I’m just a girl in the world
That’s all that you’ll let me be!
– No Doubt “Just a Girl
I’m about to have a daughter and as thrilled as I am, I’m also scared. When J found out we’re having a girl, he said he was more nervous now because he has to protect her more (than a boy). He was thinking about protecting her from all the boys who come calling and keeping her his precious, innocent little girl forever. Later on, I was thinking more about the idea of bringing a girl into the world and that’s when I also felt an increased sense of needing to protect her. However, I wasn’t worried about raging hormones so much as I was worried about the world at large. The world is not the kindest to girls/women.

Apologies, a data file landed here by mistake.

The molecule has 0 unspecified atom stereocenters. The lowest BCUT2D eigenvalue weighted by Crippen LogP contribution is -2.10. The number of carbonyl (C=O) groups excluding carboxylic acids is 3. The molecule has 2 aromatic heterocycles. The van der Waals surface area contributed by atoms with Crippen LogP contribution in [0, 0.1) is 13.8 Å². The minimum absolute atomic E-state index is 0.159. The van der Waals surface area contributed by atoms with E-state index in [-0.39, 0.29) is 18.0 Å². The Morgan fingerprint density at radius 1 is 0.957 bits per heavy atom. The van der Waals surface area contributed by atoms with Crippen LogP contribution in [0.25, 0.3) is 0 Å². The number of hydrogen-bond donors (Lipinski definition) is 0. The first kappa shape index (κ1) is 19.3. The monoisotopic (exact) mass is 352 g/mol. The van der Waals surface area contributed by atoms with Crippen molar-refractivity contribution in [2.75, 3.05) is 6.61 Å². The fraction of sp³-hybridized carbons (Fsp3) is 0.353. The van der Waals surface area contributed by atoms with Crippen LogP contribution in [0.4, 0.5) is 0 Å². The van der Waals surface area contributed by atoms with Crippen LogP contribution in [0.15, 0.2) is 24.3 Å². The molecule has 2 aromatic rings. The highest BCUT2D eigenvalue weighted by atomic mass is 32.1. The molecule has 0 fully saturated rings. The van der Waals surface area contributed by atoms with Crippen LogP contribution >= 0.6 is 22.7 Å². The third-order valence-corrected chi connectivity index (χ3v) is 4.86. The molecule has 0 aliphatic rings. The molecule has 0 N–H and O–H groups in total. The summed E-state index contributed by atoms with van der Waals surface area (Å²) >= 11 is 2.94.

Of course sexism goes both ways and boys fight against gender stereotypes as well, but I am most acutely aware of sexism against girls. There are several things I worry about for my daughter and all girls, for that matter, all children. First, and perhaps most extreme, we live in a rape culture, a culture that normalizes rape and sexually demeaning behaviors and sentiments. I could go on and on about this, but to avoid ranting and rambling, I will point to the examples of Rethaeh Parsons of Nova Scotia (semi-close to where I grew up), the Steubenville case, and other stories like them. These cases involve videos of rape, being passed around with the same cavalier attitude with which you might forward a funny cat video to a friend. These videos were treated as entertainment, the rapists were defended, and the victims were “slut-shamed” and vilified. Rethaeh Parson’s killed herself and she is certainly not the only victim of rape to do so. I worry about my daughter growing up in a world that condones and normalizes such behaviors while further victimizing the person who is raped. Something that Jessica Valenti (on my blogroll under parenting but she really need to be moved to either a feminism or miscellaneous category. I erroneously put her in the parenting category based my first exposure to her) posted on her blog really struck a cord with me: